“All right. Now, the first rule we have here is that what we say stays in this room. We want to create healthy boundaries, am I right?”

Jeff leaned across the man to his right to whisper to Doug, “Is this a twelve-step program of some sort?”

Doug just scowled and murmured, “Sh.”

Richard continued, “This morning, we’re going to learn about the difference between flattering women and complimenting them. We’re going to have the chance to put some of this into practice, men, so don’t get too comfortable!” He paused and looked behind him to where a few men were setting food on a long table. “It looks like the food’s just about ready, so why don’t we pray. Then you can help yourselves and we’ll get this party started. Arnie, how about you say the blessing?”

A thin, balding man stood up and offered a brief invocation. After the “amen,” men began filing up to the table to pile food on their plates. When most people had returned to their tables, Richard took to the microphone again.

“All right. Now, the first thing we’re going to do is introduce ourselves. Go ahead and get acquainted with the men at your table. Be sure you tell everyone your name, and practice giving a compliment about your wife. As we go through the exercise, the leaders at your table will give you guidance about how you talk about the most important woman in your life.”

Jeff was confused. Why on Earth were they supposed to talk about their wives? And what about unmarried men? He looked around the table; everyone appeared to be wearing wedding bands, so he decided this must only be for married men. Besides himself, Doug, and Bill, there were four others. The man to Jeff’s right looked distinctly uncomfortable.

Doug set his fork aside and addressed them. “I’ll go first, since I’m our table leader. I’m Doug, and my wife is the most beautiful woman in the world. I still light up when I come home to her, even after almost twenty years.” He glanced at the silver-haired gentleman on his right. “Go ahead, you next.”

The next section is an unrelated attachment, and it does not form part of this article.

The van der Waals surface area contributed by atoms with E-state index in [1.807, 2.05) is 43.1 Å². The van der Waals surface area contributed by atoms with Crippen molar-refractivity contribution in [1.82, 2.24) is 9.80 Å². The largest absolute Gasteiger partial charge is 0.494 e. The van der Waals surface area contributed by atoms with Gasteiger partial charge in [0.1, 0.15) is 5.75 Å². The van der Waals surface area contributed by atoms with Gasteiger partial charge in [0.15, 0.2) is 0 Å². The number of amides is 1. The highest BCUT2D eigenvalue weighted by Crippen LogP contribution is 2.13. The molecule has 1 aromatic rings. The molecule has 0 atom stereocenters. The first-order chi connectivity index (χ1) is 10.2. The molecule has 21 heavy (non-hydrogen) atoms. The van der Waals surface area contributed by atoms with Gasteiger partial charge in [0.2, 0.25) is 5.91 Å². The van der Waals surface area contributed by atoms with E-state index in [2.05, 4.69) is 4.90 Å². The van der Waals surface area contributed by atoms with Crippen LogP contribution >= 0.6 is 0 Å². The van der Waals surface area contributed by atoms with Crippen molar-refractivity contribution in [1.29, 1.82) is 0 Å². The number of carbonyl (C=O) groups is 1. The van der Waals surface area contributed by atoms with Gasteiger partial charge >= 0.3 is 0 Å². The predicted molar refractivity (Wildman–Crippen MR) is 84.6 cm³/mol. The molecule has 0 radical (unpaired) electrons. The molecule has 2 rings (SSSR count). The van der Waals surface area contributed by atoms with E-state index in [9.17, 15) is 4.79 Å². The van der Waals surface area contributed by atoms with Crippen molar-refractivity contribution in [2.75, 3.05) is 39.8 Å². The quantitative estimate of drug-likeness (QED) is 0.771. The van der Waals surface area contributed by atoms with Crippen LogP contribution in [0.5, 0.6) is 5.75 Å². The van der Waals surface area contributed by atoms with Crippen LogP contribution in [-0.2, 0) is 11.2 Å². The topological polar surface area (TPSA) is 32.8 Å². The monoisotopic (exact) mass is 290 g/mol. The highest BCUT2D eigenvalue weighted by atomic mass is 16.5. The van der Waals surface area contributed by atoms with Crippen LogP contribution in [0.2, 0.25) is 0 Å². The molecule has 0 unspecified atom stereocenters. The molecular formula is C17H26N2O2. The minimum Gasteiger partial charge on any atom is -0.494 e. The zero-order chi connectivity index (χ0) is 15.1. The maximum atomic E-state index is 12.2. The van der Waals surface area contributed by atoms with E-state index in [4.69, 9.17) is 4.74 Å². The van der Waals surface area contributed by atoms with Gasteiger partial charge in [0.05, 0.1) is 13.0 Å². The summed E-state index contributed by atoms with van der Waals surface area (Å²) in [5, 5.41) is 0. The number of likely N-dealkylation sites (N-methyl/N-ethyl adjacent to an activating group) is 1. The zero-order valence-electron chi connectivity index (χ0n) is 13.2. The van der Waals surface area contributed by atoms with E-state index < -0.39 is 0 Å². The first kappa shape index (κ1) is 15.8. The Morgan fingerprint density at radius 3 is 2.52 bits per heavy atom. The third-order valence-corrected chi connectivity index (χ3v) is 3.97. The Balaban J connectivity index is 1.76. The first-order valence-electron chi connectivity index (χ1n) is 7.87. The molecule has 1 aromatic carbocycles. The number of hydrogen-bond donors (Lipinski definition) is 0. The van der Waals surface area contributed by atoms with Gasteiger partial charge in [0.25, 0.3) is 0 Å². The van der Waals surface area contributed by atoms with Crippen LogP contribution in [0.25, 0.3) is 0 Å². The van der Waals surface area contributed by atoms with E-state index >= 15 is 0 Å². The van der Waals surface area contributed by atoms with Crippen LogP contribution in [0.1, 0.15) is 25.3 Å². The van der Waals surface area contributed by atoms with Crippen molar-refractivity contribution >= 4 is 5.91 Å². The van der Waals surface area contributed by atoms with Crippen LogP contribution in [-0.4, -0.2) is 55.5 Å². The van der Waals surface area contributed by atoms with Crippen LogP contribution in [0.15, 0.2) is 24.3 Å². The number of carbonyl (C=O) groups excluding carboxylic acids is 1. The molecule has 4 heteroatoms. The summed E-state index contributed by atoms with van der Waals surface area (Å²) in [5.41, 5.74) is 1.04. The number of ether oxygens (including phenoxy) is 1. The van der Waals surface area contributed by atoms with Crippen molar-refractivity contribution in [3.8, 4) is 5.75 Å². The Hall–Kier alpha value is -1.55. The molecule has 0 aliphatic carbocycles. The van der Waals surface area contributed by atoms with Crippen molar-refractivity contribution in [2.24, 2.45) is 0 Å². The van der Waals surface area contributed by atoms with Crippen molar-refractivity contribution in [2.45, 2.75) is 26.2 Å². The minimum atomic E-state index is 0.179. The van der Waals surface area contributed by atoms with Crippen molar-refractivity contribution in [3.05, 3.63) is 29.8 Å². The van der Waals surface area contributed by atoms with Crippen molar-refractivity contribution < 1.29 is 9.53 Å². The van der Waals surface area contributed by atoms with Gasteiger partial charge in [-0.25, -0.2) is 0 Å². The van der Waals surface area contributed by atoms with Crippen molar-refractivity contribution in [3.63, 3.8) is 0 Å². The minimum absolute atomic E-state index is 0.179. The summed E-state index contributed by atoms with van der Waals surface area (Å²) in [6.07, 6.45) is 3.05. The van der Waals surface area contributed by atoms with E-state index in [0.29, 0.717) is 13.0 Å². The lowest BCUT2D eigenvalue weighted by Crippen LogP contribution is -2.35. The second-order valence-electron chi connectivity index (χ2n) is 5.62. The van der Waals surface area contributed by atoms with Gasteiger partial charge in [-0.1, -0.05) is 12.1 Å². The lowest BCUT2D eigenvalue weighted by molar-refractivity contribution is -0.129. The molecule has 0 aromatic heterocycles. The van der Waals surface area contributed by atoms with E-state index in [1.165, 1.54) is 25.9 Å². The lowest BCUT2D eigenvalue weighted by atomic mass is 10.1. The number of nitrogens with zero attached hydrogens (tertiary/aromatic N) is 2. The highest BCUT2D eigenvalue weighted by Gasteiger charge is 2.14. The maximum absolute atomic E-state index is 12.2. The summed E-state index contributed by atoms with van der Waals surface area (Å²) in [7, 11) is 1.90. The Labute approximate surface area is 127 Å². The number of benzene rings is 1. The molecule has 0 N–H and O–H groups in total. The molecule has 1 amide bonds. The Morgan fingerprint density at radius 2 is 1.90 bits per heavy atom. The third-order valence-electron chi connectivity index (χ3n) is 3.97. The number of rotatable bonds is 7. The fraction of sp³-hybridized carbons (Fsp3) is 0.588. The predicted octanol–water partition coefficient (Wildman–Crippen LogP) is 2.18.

“I’m Callum, and your wife can’t be the most beautiful woman, because that honor belongs to mine.” There was a bit of nervous laughter. “She’s still the gorgeous girl I married.”

The next two were the same, and Jeff had the renewed sense that this was some kind of recovery program for men who felt guilty that they’d ever had a stray thought about another woman. He cringed at more than one reference to “girls.”

It was Bill’s turn. “Uh, I’m Bill, and my wife is one of the most intelligent and witty people I know.”

The other men just stared at Bill.

“Yes,” Doug finally probed, “but do you still find her attractive?”

Bill frowned. “Sure, I do. What does that have to do with anything?”

Doug shrugged. “How about you, Jeff?”

“Well, as Doug just said, I’m Jeff. My wife works really hard. She’s involved in some environmental—”

Doug cut him off. “I’m getting the impression that you guys don’t really know what the point of this exercise is.”

Jeff raised his eyebrows. “Well, no, I don’t, to be honest. What is the purpose?”

Doug looked like he was barely restraining an eye roll. “We’re practicing ways to talk about our wives so we can bring that home and they’ll feel appreciated.”

“I don’t understand,” Bill said. “Why wouldn’t Jeff’s wife appreciate that he notices what she’s interested in?”

“Because women in our society are admired for their bodies, and most compare themselves to the models and actresses they see. We need to undo all that damage by helping them see how sexy they are to us.”